Japanese Stocks Rise as Weaker Yen Boosts Exporters, Oil Gainsby and
Energy shares advance in Tokyo as crude jumps past $48
Volume 20 percent below 30-day average as investors await data
Japanese stocks rose as a weaker yen aided exporters, while oil’s rally to a six-month high boosted energy shares.
The Topix index added 1.1 percent to 1,335.85 at the close in Tokyo, led by shippers. The Nikkei 225 Stock Average gained 1.1 percent to 16,652.80. The yen weakened for a second day to 109.20 per dollar, not far from its weakest level in May. Oil rallied as Goldman Sachs Group Inc. said the global glut is easing amid supply disruptions and higher demand.
“The main drivers of stability are oil and the weaker yen,” said Tetsuo Seshimo, a portfolio manager at Saison Asset Management Co. in Tokyo. “During the Golden Week holidays it looked like the yen might keep surging to as much as 100 per dollar, but now that it’s back to 109, there’s a sense of relief.”
Exporters were mostly higher as the yen stabilized, with heavy-machinery maker Komatsu Ltd. rising 3.2 percent. Kikkoman Corp., a soy-sauce maker that gets about 40 percent of revenue from North America, added 1.6 percent.
Crude oil futures extended gains, jumping through $48 per barrel. A decline in production driven by unexpected supply disruptions, as well as sustained demand, have resulted in a “sudden halt” to the output surplus, Goldman analysts wrote in a report dated May 15.
Energy shares were among the biggest winners in Tokyo trading. Inpex Corp., Japan’s largest oil and gas explorer, rose 3.2 percent, while JGC Corp., which provides services to oil firms, also climbed 3.2 percent.
Futures on the S&P 500 rose 0.1 percent, after the underlying gauge rallied 1 percent on Monday. Apple Inc., which had dropped 14 percent this year through Friday on waning smartphone demand, jumped 3.7 percent to post the steepest climb since March 1 after Warren Buffett’s Berkshire Hathaway Inc. disclosed a $1.1 billion stake in the iPhone maker.
Buffett’s bid provided a boost to Japanese companies that supply smartphone parts. Taiyo Yuden Co. climbed 4 percent, while Nissha Printing Co., which supplied iPad screens, rallied 8.8 percent. Japan Display Inc. gained 2.5 percent.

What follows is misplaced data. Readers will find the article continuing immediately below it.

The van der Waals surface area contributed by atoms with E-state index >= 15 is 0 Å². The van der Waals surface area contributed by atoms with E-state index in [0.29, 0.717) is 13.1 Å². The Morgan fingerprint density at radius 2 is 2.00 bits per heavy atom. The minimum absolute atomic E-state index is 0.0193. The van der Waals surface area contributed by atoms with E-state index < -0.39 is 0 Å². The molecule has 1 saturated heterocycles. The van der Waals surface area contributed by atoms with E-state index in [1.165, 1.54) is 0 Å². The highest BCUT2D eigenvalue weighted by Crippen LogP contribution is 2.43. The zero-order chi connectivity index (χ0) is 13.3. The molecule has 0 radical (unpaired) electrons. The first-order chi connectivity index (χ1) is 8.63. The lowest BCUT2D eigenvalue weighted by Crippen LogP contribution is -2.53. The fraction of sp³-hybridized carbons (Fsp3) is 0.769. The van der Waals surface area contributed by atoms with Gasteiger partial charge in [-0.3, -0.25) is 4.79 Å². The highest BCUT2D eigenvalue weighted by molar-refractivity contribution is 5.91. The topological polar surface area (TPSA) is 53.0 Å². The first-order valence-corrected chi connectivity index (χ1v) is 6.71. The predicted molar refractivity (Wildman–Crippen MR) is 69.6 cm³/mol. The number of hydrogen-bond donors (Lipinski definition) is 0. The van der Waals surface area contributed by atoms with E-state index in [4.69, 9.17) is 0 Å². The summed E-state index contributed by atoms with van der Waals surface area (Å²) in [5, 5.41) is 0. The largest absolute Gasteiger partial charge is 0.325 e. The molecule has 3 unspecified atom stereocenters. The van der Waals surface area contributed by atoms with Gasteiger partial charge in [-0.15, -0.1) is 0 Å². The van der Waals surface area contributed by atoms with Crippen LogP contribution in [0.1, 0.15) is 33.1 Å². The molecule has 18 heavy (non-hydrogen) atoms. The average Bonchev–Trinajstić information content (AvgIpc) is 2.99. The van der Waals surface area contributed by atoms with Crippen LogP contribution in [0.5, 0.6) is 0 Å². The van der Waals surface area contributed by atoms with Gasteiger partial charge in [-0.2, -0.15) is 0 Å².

Mobile carriers plunged after Bloomberg reported the government may step up pressure for them to offer cheaper plans. Surging profits show they have room to reduce costs for customers, an official at the communications ministry told Bloomberg. KDDI Corp. sank 3.5 percent, reversing a gain of 1.3 percent, while NTT Docomo Inc. dropped 2.8 percent.
Mitsubishi UFJ Financial Group Inc. rose 1.3 percent as a plan to buy back as much as 1.67 percent of its own shares outweighed a profit forecast that missed analyst estimates. Japan’s largest bank said net income in the year ending March 2017 would be impacted by 100 billion yen as a result of negative interest rates.
Volume on the Topix was 20 percent below the 30-day average, indicating some investors are reluctant to jump back in a market that is still down 14 percent this year.
“Investors still want more positive factors to buy aggressively. They want to wait and see the gross domestic product announcement and the Federal Reserve minutes released tomorrow,” said Toshihiko Matsuno, chief strategist at SMBC Friend Securities Co. in Tokyo.
Japan will release preliminary data on its first quarter GDP on Wednesday prior to the market open, with economists expecting a 0.3 percent annualized expansion, sidestepping a recession. In the U.S., the Fed will release minutes from its last meeting on monetary policy on Wednesday.